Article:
I suppose the movie is, in large part, about the degree deserving people will go to gain respect, and the misplaced respect that is given to undeserving people. In what is basically a lawless frontier society, getting respect could entail putting one's life in grave danger. The movie is also a great, rip-roaring Western, chock full of fabulous performances. Russell Crowe and Christian Bale play their roles with restraint, though Bale's face frequently is seething with rage. I particularly liked the scene in which Evans poured out his frustrations to his wife. One would expect that kind of scene to be done with shouting or growling in sotto voce; Bale, however, did it by whispering. Crowe is soft-spoken during the film, despite his character's frequently violent behavior. The scene-stealer of the film is Ben Foster, whom some may remember as Claire's long-haired boyfriend on Six Feet Under. He is a dandied-up killer who likes to twirl his pistols and dismount his horses with great style. Peter Fonda also puts in a brief but fierce performance as a Pinkerton guard.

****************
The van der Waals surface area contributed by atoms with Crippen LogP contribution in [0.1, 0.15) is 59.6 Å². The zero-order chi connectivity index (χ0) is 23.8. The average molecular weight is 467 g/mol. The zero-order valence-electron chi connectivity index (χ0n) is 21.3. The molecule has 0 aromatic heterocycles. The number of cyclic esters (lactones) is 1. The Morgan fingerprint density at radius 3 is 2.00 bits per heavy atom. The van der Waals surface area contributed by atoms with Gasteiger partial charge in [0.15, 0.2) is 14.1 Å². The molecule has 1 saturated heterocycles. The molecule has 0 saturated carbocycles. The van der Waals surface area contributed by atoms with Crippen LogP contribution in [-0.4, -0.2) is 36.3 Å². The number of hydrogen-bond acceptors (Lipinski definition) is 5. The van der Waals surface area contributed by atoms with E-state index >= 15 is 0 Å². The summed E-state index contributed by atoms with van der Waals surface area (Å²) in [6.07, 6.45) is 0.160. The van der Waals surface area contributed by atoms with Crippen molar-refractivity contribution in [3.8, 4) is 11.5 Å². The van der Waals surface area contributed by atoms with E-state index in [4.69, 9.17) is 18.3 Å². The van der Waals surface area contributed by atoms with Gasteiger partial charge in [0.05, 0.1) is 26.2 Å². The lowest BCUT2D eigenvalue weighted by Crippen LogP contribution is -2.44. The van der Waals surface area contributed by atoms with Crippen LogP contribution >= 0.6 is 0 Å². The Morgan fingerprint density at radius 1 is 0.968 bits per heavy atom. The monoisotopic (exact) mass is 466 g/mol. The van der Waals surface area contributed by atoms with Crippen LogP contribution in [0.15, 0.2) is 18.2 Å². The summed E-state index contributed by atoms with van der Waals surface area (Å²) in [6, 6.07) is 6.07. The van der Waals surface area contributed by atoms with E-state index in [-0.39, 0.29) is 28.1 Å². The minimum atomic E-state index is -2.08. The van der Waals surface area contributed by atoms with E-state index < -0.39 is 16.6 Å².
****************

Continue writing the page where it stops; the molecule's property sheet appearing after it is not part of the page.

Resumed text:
It was a bit odd for a viewer of HBO's late, great Deadwood to hear such mild language in a Western. Whatever. 3:10 to Yuma is a very good movie.
Tuesday, January 15, 2008
Louisiana Governor Bobby Jindal was sworn into office at noon yesterday. Shortly after 4 p.m., DW and I drove through Baton Rouge. The traffic volume was startling light; this in a city that usually is in gridlock by that time of day. I, of course, suspected that something was very, very wrong. I contacted my always reliable sources, who confirmed my worst suspicions.
The facts are these. Gov. Jindal ran for office on a platform of improving our state's abysmal image by radically changing the way things are done--ditching the Louisiana Way and doing business the way business is done in every other state, except for those states that similar histories of endemic, systemic corruption. Bobby J. came off as a policy wonk during the campaign, but my sources tell me that he began his term in office yesterday with a most dramatic gesture, one that greatly affected the traffic flow by the time I drove through town.